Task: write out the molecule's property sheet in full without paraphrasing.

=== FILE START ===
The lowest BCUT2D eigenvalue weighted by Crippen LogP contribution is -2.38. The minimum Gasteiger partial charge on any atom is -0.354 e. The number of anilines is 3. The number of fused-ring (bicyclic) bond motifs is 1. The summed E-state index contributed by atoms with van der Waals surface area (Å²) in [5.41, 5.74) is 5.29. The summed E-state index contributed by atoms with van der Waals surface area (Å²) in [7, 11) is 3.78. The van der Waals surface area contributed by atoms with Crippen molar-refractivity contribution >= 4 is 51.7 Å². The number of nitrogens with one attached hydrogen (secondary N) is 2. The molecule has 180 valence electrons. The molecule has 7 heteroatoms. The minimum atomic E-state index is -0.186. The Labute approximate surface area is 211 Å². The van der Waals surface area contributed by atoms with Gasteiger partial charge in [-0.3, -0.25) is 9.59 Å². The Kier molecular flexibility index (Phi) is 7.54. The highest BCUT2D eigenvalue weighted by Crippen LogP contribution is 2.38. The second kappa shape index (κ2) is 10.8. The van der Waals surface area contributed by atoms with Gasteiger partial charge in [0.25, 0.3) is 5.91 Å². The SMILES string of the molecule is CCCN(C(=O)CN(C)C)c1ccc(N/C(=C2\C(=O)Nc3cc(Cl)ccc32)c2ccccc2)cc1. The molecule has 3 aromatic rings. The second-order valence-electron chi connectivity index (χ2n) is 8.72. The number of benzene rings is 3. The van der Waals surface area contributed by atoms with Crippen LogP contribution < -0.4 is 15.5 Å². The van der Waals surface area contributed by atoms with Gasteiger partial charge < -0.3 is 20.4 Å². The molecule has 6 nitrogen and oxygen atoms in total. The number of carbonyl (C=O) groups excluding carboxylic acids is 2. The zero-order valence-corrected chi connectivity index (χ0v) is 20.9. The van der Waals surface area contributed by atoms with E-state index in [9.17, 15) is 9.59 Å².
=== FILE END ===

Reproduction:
The lowest BCUT2D eigenvalue weighted by Crippen LogP contribution is -2.38. The minimum Gasteiger partial charge on any atom is -0.354 e. The number of anilines is 3. The number of fused-ring (bicyclic) bond motifs is 1. The summed E-state index contributed by atoms with van der Waals surface area (Å²) in [5.41, 5.74) is 5.29. The summed E-state index contributed by atoms with van der Waals surface area (Å²) in [7, 11) is 3.78. The van der Waals surface area contributed by atoms with Crippen molar-refractivity contribution >= 4 is 51.7 Å². The number of nitrogens with one attached hydrogen (secondary N) is 2. The molecule has 180 valence electrons. The molecule has 7 heteroatoms. The minimum atomic E-state index is -0.186. The Labute approximate surface area is 211 Å². The van der Waals surface area contributed by atoms with Gasteiger partial charge in [-0.3, -0.25) is 9.59 Å². The Kier molecular flexibility index (Phi) is 7.54. The highest BCUT2D eigenvalue weighted by Crippen LogP contribution is 2.38. The second kappa shape index (κ2) is 10.8. The van der Waals surface area contributed by atoms with Gasteiger partial charge in [0.25, 0.3) is 5.91 Å². The SMILES string of the molecule is CCCN(C(=O)CN(C)C)c1ccc(N/C(=C2\C(=O)Nc3cc(Cl)ccc32)c2ccccc2)cc1. The molecule has 3 aromatic rings. The second-order valence-electron chi connectivity index (χ2n) is 8.72. The number of benzene rings is 3. The van der Waals surface area contributed by atoms with Crippen LogP contribution < -0.4 is 15.5 Å². The van der Waals surface area contributed by atoms with Gasteiger partial charge < -0.3 is 20.4 Å². The molecule has 6 nitrogen and oxygen atoms in total. The number of carbonyl (C=O) groups excluding carboxylic acids is 2. The zero-order valence-corrected chi connectivity index (χ0v) is 20.9. The van der Waals surface area contributed by atoms with E-state index in [9.17, 15) is 9.59 Å².